Matt Ambrogi

Make a Lot of Things

Rick Rubin is a fascinating character. The other day, I watched a clip from an interview he did with Andre 3000 of Outkast. They were talking about making music. I was stuck by something he said.

Andre: “I haven’t been making much music man. My focus is not there. My confidence is not there. I’d like to, but it’s just not coming.

Rick: “I think you start making a lot of things with no thinking. What it’s supposed to be or whose it for or what anyone else is gonna think. But just get in the habit of making a lot.”

“That’s what I gotta get back to.”

“Yea, just make a lot. And then, at some point in that process, you’ll be like, ‘hmmm, I really like this.’ And you didn’t know. Through that whole process, you don’t know when that’s gonna happen.”

“Yea.”

“It’s not a decision you make and it’s not an intellectual idea where, I have a vision and I’m gonna make this thing. It doesn’t happen like that... it rarely happens like that. It happens more just having fun, making things. No stakes.”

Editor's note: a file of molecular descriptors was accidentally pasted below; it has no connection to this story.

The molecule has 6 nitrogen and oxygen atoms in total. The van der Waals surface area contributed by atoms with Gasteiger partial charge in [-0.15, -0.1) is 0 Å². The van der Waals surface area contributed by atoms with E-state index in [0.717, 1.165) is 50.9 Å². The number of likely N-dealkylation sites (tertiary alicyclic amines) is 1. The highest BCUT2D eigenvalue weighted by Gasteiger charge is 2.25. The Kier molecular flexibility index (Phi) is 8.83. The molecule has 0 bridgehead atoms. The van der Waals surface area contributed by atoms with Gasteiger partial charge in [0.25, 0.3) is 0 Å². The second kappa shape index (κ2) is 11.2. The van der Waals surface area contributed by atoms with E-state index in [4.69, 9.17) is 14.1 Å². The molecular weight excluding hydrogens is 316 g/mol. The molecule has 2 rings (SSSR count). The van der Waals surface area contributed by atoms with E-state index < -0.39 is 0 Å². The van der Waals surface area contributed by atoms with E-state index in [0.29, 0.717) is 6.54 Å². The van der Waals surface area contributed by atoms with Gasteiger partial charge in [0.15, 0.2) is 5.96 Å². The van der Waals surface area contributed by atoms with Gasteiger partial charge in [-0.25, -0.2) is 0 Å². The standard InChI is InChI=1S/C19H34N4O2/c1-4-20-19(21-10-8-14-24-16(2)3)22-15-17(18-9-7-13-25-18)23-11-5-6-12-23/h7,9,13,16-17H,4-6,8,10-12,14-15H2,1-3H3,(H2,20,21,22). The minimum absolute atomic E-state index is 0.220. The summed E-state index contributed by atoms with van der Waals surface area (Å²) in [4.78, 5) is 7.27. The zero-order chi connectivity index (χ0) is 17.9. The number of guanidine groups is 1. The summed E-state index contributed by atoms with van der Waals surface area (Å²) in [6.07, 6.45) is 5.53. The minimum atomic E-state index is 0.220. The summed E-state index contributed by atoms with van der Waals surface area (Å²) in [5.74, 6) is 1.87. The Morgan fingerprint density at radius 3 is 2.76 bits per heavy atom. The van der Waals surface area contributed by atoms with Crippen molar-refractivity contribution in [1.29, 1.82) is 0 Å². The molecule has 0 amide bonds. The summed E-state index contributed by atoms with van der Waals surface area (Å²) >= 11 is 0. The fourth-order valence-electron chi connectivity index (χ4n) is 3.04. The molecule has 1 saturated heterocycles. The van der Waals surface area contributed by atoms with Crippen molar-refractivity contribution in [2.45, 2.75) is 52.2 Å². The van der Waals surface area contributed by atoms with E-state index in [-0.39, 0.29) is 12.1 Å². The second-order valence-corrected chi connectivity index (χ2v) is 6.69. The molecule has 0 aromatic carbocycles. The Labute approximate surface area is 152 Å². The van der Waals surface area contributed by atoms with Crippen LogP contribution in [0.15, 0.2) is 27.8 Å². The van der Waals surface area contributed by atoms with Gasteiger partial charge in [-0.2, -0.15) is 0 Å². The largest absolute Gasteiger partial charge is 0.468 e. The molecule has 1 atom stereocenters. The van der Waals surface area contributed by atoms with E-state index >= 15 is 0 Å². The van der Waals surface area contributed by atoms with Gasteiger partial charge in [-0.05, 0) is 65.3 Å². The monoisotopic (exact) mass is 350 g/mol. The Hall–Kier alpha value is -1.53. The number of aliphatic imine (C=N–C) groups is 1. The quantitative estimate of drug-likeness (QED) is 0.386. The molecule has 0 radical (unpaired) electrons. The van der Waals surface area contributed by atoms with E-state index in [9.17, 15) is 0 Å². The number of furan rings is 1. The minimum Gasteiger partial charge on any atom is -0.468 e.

Here's one of the most influential hip-hop artists of all time saying he's having trouble making good music. Rick essentially says, don't worry about it. Don't even think about it. Just get in the habit of making a lot of things, with no thought as to who they're for or what they should be. That's when the good things will come.

Rick has worked with the most prolific artists of our time. Including ones, such as Kanye, that seem to map out a clear vision and execute upon it. Yet he is saying, it rarely happens like that. It's rarely the product of a clear vision first. Instead, it comes when you start playing.

I quit my job to focus on programming. Although I'm only a few weeks into Recurse Center, I've already started to feel some of that pressure to make good things. I'm going to try my best to heed this advice and, instead, focusing on making a lot of things.

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